An appraisal of the site is also essential.

The appraisal should also include the quality of the actual ground; was it once a quarry, now filled in or contaminat­ed by previous industry or waste? Will it be capable of supporting a property without expensive ground works and piling?

And talking of additional expense is the site already serviced or will the cost of getting electricit­y and mains water to the site make it unviable. These are all surmountab­le with private water supply and waste water systems but they come at a price.

Communicat­ions are now an essential part of life and it is worth checking the price of bringing landlines and superfast broadband to the site. Here you might be pleasantly surprised; government investment gives broadband speeds in remote spots that equal or exceed some towns.

Remember to wander around the site with your mobile phone. Mobile phone and satellite television reception can vanish in the shadow of a mountain or a high-rise block.

Land - the past and the present

You have found a piece of land that you love; the location is stunning, the traffic is light and it is going to be the wonderful setting for your new home.

Of course it will be - because you knew to carry out an incredibly thorough check to make sure there were no nasty surprises lurking.

Do you know what the future holds for the piece of land you want to buy?

The view is stunning but is it going to have a bypass or housing developmen­t nearby within a decade?

It is on a nice quiet road – but for how long, is this going to be used by a new school, hospital or industrial estate, or warehousin­g.

Warehousin­g and logistics are in the midst of a massive boom, thanks to our addiction to online shopping and massive supermarke­ts selling flowers from Kenya, asparagus from Peru and strawberri­es in the middle of January. Such a depot can work a 24-hour day.

Right now the world is short of good quality aggregate – the high speed trains in the south of France are running on a track bed that was shipped all the way from Scotland. Even if a new quarry is not on your doorstep will your road be on the route for lorries or down wind from the dust?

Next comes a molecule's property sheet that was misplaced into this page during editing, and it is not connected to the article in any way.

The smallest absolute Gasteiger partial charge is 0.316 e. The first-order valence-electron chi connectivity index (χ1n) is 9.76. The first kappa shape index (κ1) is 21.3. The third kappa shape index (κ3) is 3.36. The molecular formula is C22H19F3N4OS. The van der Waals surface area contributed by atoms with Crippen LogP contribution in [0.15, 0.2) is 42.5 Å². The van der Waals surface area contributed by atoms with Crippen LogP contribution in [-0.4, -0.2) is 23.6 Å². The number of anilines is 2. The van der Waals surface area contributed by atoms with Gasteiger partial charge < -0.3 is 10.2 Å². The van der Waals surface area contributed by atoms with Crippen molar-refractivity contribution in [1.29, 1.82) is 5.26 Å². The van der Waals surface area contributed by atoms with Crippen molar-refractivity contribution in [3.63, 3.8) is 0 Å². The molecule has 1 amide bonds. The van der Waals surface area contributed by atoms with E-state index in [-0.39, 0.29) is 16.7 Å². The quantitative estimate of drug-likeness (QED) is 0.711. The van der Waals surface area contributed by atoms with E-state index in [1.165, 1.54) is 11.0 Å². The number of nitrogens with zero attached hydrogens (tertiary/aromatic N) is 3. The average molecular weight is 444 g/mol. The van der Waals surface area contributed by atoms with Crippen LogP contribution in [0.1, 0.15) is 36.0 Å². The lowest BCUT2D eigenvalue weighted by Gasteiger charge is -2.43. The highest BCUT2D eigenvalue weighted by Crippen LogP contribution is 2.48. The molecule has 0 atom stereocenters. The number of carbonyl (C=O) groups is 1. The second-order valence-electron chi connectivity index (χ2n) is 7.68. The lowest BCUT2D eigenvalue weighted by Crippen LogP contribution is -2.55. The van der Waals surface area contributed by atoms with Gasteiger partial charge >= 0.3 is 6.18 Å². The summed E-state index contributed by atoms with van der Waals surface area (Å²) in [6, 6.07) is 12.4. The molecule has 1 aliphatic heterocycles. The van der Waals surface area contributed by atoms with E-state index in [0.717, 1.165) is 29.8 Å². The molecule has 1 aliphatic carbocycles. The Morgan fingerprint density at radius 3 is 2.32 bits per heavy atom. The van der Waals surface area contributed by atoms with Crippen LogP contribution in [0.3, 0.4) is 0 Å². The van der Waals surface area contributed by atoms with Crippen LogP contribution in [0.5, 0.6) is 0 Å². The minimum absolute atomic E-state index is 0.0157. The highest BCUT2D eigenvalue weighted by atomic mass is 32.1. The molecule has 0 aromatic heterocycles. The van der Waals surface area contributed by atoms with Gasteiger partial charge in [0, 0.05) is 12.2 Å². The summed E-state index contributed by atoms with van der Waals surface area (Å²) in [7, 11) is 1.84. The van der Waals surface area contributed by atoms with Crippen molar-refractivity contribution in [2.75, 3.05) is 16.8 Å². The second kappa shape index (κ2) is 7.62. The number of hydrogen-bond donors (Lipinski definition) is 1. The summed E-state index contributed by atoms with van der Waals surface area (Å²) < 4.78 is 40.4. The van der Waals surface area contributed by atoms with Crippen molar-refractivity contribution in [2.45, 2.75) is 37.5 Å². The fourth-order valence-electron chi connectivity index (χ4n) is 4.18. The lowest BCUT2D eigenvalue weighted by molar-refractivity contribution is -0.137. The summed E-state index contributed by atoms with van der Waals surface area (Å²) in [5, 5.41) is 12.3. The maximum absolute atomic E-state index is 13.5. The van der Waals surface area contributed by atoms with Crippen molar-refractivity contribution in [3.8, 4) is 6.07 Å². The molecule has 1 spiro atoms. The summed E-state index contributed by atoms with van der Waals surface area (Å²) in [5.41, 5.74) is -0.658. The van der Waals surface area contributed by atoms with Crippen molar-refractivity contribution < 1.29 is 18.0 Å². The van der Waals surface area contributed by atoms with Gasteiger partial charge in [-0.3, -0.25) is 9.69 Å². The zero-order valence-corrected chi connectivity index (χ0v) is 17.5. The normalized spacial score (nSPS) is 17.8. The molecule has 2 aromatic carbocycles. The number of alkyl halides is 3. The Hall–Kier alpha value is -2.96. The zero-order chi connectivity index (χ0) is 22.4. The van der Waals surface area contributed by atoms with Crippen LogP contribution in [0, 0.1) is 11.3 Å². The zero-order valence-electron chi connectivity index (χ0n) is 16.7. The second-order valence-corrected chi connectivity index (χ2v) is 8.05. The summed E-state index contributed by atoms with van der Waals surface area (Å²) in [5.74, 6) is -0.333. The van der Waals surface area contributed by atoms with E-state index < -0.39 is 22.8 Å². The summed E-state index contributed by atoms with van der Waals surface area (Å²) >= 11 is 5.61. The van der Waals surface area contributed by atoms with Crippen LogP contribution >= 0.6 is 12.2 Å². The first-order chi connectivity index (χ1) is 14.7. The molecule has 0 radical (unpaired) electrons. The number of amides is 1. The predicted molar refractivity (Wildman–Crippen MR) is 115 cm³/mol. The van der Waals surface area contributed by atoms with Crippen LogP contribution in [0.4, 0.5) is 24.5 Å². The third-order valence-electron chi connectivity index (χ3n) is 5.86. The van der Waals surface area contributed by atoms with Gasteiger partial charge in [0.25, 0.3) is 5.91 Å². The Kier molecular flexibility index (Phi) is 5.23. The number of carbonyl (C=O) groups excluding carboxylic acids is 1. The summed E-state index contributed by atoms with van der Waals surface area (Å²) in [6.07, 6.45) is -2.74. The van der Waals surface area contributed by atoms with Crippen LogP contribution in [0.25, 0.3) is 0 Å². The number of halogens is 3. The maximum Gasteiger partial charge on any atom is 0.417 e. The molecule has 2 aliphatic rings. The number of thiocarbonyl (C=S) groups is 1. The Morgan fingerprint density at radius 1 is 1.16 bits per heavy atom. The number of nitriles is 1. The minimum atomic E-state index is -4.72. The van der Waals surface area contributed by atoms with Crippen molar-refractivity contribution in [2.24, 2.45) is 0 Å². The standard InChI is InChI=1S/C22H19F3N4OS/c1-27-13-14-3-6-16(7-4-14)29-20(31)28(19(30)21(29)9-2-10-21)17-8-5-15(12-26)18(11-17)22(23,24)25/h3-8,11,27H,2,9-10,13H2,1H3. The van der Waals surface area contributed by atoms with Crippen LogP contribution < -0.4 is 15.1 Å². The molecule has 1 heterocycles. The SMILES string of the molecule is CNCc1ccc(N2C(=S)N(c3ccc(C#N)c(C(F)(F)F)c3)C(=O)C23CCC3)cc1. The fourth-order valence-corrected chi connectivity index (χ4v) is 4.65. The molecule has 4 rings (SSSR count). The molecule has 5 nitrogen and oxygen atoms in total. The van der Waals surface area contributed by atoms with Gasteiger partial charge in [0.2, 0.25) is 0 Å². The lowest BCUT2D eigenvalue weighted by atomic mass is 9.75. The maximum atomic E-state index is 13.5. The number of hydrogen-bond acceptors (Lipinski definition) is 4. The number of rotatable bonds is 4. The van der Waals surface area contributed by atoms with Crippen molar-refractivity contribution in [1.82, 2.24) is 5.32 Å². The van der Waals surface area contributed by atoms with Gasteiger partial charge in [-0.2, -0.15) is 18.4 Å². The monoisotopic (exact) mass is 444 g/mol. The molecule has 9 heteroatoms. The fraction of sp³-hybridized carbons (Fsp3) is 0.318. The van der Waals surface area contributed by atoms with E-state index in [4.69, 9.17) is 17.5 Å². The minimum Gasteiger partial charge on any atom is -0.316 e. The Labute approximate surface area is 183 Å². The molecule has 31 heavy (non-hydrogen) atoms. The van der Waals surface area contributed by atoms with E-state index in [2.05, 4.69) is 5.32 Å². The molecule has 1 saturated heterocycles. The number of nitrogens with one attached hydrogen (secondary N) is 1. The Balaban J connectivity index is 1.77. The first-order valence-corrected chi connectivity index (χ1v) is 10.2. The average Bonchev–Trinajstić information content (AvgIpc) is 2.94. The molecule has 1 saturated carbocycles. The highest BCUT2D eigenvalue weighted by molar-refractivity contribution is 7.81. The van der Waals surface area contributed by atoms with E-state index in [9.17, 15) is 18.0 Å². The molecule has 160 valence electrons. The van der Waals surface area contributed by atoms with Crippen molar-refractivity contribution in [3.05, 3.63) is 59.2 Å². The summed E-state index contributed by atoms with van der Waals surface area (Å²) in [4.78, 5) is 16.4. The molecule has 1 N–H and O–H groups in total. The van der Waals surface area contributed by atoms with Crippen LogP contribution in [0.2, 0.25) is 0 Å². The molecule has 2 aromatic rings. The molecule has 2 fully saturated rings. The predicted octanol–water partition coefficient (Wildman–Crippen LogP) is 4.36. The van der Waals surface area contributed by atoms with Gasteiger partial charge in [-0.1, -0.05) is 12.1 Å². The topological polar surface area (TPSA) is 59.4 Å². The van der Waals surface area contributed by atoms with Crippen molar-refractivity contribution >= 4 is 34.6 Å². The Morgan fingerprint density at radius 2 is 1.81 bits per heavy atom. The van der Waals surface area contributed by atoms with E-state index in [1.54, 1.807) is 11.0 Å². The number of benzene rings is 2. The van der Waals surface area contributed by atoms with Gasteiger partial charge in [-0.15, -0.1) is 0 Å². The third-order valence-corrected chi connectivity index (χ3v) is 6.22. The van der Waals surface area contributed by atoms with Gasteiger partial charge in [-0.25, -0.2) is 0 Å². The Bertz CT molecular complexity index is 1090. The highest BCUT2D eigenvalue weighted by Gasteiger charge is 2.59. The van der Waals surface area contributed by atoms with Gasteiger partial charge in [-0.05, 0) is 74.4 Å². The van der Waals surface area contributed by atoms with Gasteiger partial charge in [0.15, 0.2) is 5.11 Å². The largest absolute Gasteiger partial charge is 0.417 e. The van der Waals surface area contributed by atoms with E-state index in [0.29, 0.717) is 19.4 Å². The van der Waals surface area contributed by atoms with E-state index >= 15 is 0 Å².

Each council in Scotland has to have, and keep updating, its developmen­t plan outlining the area’s future needs. Land is zoned for different uses and even if it is zoned for industrial, commercial or quarrying it might never happen – but then again it just might.

And if you are looking to build in or within commuting distance of: Aberdeen, Dundee, Edinburgh, Glasgow or in Aberdeensh­ire, Angus, Argyll and Bute, East Dunbartons­hire, East Lothian, East Renfrewshi­re, Fife, Inverclyde, Midlothian, North Lanarkshir­e, Perth and Kinross, Renfrewshi­re, Scottish Borders, South Lanarkshir­e, West Dunbartons­hire or West Lothian there will also be a strategic developmen­t plan covering all or part of the area, including large wind farms, areas to be zoned for housing or industry and commerce, be it an out of town shopping centre or distributi­on warehouses.

That is the future, but remember to have a quick look back at the past; many people forget that Scotland once mined a massive amount of coal.

A quick check online reveals the extent of this; maps show that the central belt of Scotland is thick with the sites of old mines. Fife, Ayrshire and Lanarkshir­e were massive coal fields but mining also took place on the Isle of Arran, Kintyre Peninsula and as far north as Brora.

Mining subsidence is no respecter of property or aspiration­s to build but the good news is the amount of informatio­n readily available about the locations of old coal mines which makes the whole search so much easier

Opposite: Councils are a good source of land with plots of all sizes. Victoria Kesson, of Tweetiepie Media, was working on behalf of Inverclyde Council at the Home Building and Renovating Show at SEC Glasgow this year, promoting serviced plots on Leperstone Avenue, Kilmacolm, being sold by the Council. Below: Finding the right land for your dream house.